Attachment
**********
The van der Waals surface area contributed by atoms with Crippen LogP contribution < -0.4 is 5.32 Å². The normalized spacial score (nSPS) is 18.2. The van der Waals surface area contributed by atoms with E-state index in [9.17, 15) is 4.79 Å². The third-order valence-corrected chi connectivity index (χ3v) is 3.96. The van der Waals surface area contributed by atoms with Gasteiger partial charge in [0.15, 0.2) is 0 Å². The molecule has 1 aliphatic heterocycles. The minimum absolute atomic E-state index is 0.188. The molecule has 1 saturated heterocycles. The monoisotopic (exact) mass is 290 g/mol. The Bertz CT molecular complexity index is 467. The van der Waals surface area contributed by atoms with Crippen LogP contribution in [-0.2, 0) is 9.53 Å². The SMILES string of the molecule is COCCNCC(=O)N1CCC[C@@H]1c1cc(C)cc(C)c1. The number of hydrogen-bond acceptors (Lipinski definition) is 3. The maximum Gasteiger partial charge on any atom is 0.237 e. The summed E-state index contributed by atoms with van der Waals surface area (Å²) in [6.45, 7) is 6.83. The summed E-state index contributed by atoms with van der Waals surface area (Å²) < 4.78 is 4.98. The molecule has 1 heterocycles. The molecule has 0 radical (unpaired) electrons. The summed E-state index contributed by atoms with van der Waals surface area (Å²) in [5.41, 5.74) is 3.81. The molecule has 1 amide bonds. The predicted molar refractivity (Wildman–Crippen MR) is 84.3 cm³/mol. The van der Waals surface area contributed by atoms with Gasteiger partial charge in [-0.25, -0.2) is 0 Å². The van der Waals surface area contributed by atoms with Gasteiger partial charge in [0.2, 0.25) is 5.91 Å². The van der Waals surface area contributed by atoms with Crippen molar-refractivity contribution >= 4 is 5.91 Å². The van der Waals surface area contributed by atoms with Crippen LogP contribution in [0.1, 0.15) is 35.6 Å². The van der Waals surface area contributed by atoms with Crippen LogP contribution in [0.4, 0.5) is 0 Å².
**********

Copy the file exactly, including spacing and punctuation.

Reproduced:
The van der Waals surface area contributed by atoms with Crippen LogP contribution < -0.4 is 5.32 Å². The normalized spacial score (nSPS) is 18.2. The van der Waals surface area contributed by atoms with E-state index in [9.17, 15) is 4.79 Å². The third-order valence-corrected chi connectivity index (χ3v) is 3.96. The van der Waals surface area contributed by atoms with Gasteiger partial charge in [0.15, 0.2) is 0 Å². The molecule has 1 aliphatic heterocycles. The minimum absolute atomic E-state index is 0.188. The molecule has 1 saturated heterocycles. The monoisotopic (exact) mass is 290 g/mol. The Bertz CT molecular complexity index is 467. The van der Waals surface area contributed by atoms with Crippen LogP contribution in [-0.2, 0) is 9.53 Å². The SMILES string of the molecule is COCCNCC(=O)N1CCC[C@@H]1c1cc(C)cc(C)c1. The number of hydrogen-bond acceptors (Lipinski definition) is 3. The maximum Gasteiger partial charge on any atom is 0.237 e. The summed E-state index contributed by atoms with van der Waals surface area (Å²) in [6.45, 7) is 6.83. The summed E-state index contributed by atoms with van der Waals surface area (Å²) < 4.78 is 4.98. The molecule has 1 heterocycles. The molecule has 0 radical (unpaired) electrons. The summed E-state index contributed by atoms with van der Waals surface area (Å²) in [5.41, 5.74) is 3.81. The molecule has 1 amide bonds. The predicted molar refractivity (Wildman–Crippen MR) is 84.3 cm³/mol. The van der Waals surface area contributed by atoms with Gasteiger partial charge in [-0.25, -0.2) is 0 Å². The van der Waals surface area contributed by atoms with Gasteiger partial charge in [0.2, 0.25) is 5.91 Å². The van der Waals surface area contributed by atoms with Crippen molar-refractivity contribution >= 4 is 5.91 Å². The van der Waals surface area contributed by atoms with Crippen LogP contribution in [0.1, 0.15) is 35.6 Å². The van der Waals surface area contributed by atoms with Crippen LogP contribution in [0.4, 0.5) is 0 Å².